Brown: The principal difference between the economy now and the new economy would be the restructuring of the energy sector. Wind is going to increase very fast as an energy source. There is so much of it in the world.
We’re going to see provincial governments be much more involved because they’re closer to the ground and can move faster. It’s the state governments in China that are very aggressively closing coal-fired power plants because of the pollution problem. The Chinese Communist Party realizes that the one thing that could pose a threat is uncontrolled air pollution because you’d have demonstrations and riots due to people concerned about their kids not being able to breathe. It’s a very sensitive and important political issue.
The good news is that we can see what the new economy would look like: solar and wind energy replacing fossil fuels. The great thing about solar energy is how much you use today has no effect on how much is available tomorrow. You can’t say that with coal and oil. Just recognizing that simple fact is going to be a driver in and of itself.
In the future, there will be much more biking and walking, and communities will begin to restructure themselves so that people can bike and walk to work. The idea of driving a car to work will fade. You can see it in young people today. We were part of the car generation. Where I grew up, getting a driver’s license was a rite of passage. A lot of young people today aren’t even thinking about it. So we’re seeing a cultural shift that will play an important role in this, along with economic and environmental changes.
We must also take a look at our diets. In India, an average person consumes 440 pounds of grain a year—a pound a day, the minimum required to keep body and soul together. In this country, we consume 1,700 pounds a year, on average, mostly in the form of meat and dairy. We have animal protein in every meal. That’s one big thing we can do: Move down the food chain. That’s the kind of thing we’ll have to begin thinking about. It becomes a matter of political stability.
Q: Tell me about some of the formative experiences in your life.
Brown: Some people say, “I was the first in my family to graduate from college.” I was the first in my family to graduate from elementary school. [Tears up.] My parents could read and write, but that was about it. My maternal grandfather took a special interest in me and taught me to read and write when I was four. I just ran with it from there. When I reported for kindergarten, they didn’t know what to do with me.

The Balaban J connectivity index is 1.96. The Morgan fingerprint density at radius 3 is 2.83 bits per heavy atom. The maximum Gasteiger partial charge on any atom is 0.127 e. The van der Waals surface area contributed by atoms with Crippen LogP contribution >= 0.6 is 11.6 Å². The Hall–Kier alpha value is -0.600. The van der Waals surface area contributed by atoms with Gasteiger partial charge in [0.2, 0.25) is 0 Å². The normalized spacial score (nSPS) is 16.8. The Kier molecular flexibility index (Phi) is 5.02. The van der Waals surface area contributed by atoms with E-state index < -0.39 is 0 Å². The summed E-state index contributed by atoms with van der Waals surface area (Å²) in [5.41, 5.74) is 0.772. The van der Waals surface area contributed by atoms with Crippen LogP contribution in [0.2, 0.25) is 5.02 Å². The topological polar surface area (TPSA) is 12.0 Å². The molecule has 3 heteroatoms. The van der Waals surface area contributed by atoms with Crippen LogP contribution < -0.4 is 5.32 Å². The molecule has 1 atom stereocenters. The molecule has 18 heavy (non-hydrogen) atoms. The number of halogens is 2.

Another thing that has been very helpful to me is that I never wanted to specialize in a particular discipline. When I was at Rutgers, I took twenty-four science courses in seventeen fields. What a great education that was!
I started in the Asia branch in the Foreign Agricultural Service. My goal from day one was to get to know world agriculture better than anyone. I spent days and nights seven days a week reading and absorbing. At the end of the year, I was satisfied that I knew world agriculture as well as anyone. That broad, big-picture approach has been one of the keys that has enabled me to do what I’ve done.
Q: You’ve spoken about your time in India as a young man and how it shaped your thinking.
Brown: It did encourage me to create a global perspective for myself. It’s difficult to measure all the impacts that living half a year in Indian villages had, but it clearly gave me a sense of the world. It gave me confidence that my peers did not have the opportunity to have.
Q: You’ve been such a prolific voice over the past fifty years. What’s been the driving force?
Brown: I had never aspired to be a writer. It’s just that I had a lot of ideas and perspective that no one else had. And so, I wanted to share that. The way to do it is to write books. The reason I write books is because it is the only segment of the information sector where there is widespread translation. It is a way of reaching out to a global constituency. Books are great because of the books themselves, translations of the books, reviews of the books, excerpts from the books, and so forth—all contribute to the discussion.
Q: What is your advice to young people who want to change the world?
Brown: Avoid becoming a specialist. We need specialists; they play an important role. But we need many more generalists who can see the bigger picture. Take courses in school that will broaden your base. Don’t let the system squeeze you into narrow specialization.
And become politically active at the local level, since a lot of the change happens there. Washington takes forever to get things done. Individual cities with strong committed mayors can often do things on a scale that national governments can’t do.
Amitabh Pal, author of “Islam” Means Peace: Understanding the Muslim Principle of Nonviolence Today, is the managing editor of The Progressive.